If there is one thing that seems to unite all conference attendees is the frustration provoked by attending paper sessions. It appears that this frustration and the rather well accepted nagging about paper sessions has spanned from the origin of the scientific conference to this very day.
What did this complaining sound like? To start off, let us hear what American geologist John James Stevenson and his colleague H.F.O had to say of the sessions they attended as part of the International Geological Congresses of the turn of the 20th century. While Stevenson regretted that “The reading of memoirs was somewhat perfunctory, or rather the listening was so”, H.F.O added that “the papers presented were not of high order” before nagging that “the time arranged for discussion was insufficient”. Generally, the paper sessions were also trashed as poor acoustics, crammed and stuffy rooms made them unbearable. But no one seemed to really care, not least congress organizers like Hugo Munsterberg who, in 1904 fully dismissed critiques claiming that “the reading of papers was non-essential” anyways. Fast forward, to the 1940s-1950s, when as conference life resumed to pre-war standards, complaining kicked in again. The ever more crowded periodical conference and its multitude of sessions sparked anguish. As the motivator of the cybernetics conferences, Frank Fremont-Smith claimed, the standard that is “the reading of a series of papers with scant time for discussion” was not just pointless but, in the words of American physicist Philip Abelson “down right depressing”. Needless to add more contemporary examples as one may have easily recognized similarities between these past critiques and those one may have heard or, as likely, uttered against the post-COVID online sessions.
Taking frustration seriously
So paper sessions tend to be unanimously depicted as dull, frustrating or worse agonizing. Now, what does this frustration actually tell us about the conference and its purpose? Although frustration seems at first sight kind of similar overtime, the practice these critiques depict is not. For the period 1870-1910, the rejection of the dull paper sessions was usually the backdrop against which attendees celebrated the rich social intercourses the conference offered. What mattered was to be there, have time to see and hang with others, to feel part of a community. As Stevenson, whose critique of the paper session I quoted earlier, put it: “the true work of the congress was done not so much in the sessions as in the huge lobby.”
Some twenty years later, however, the same critique against the paper session pointed to other purposes. Rather than trashing the session itself, Bernard Hesse, the secretary of the 8th international congress of applied chemistry, rather deplored the quality of its content. For him, “men did not bother to attend such gatherings merely to hear papers that would reach their library desks automatically”. It appears that in the 1910s and 1920s, being together was not enough anymore to justify a conference. The paper sessions were in turn criticized not because they took time away from socializing but because they did not offer knowledge novelty and qualitative exchanges. Rather they were seen as spoiling the unique opportunity that the conference offered to collectively debate new ideas. Not unlike Hesse, German chemist D. Holde feared that such dull sessions “would eventually bring colleagues to turn to special congresses smaller in scope”. His premonition was eventually confirmed. Rejecting the paper sessions, a new genre of conferences like the Gordon conferences and the so-called Cybernetic conferences appeared in the 1930s and 1940s. These buried the paper session in favor of informal and free discussions which were thought to be the best way to fuel new scientific breakthrough.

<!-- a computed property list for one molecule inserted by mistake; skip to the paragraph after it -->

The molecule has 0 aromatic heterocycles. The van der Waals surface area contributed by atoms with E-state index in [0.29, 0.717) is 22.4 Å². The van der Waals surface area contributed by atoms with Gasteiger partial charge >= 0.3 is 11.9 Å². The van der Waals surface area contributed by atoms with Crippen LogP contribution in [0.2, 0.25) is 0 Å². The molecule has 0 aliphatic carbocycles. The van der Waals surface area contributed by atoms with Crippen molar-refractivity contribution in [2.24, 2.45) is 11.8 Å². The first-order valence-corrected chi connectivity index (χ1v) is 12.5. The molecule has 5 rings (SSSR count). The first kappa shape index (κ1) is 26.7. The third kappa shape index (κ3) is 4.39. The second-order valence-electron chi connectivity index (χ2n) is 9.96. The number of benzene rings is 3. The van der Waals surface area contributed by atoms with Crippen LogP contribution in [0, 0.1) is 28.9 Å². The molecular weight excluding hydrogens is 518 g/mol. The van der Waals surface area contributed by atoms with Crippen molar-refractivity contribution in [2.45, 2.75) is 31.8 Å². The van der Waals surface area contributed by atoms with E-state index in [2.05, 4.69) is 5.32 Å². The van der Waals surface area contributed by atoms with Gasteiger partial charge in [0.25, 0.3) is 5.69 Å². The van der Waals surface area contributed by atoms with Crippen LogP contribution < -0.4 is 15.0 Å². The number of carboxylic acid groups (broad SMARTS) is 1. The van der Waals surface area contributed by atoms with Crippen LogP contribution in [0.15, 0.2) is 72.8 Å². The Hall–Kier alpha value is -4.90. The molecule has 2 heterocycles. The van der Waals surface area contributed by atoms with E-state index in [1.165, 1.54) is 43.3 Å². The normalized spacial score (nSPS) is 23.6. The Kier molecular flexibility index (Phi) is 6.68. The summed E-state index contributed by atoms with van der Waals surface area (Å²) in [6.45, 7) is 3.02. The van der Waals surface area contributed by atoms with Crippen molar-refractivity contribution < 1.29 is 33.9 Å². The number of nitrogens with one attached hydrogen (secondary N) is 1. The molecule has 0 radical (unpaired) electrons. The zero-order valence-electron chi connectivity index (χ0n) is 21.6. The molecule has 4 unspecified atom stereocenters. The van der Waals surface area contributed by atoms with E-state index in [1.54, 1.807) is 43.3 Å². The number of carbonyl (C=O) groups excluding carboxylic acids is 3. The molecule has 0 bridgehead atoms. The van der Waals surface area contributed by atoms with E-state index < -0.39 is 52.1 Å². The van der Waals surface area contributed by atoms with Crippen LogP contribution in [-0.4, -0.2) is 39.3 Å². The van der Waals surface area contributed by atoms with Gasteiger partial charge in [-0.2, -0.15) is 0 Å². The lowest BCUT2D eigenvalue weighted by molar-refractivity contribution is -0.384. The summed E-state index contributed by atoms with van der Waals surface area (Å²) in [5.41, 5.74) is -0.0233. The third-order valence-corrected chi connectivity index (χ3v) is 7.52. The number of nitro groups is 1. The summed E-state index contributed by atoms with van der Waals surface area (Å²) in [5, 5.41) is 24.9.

The paper session is dead, long live the paper session
And yet, the good old paper session survived, not only it went on but eventually colonized its nemesis, the frontier conferences like the Gordon conferences. With it, complains kept on coming undiminished, as illustrated by the volley of critiques thrown at today’s new standard: the post-COVID-19 zoom conference. Observing this state of affairs, past and present, one cannot help but wonder:
- First, despite its historical bad publicity, why and how did the paper session survive so long?
- Second, and again in view of this unflattering track record, why when COVID disrupted conference life, did the architects of online solutions went straight to re-enacting this criticized format?
- Finally, what does our nagging about the online paper session then tell us about the purpose of conferences today?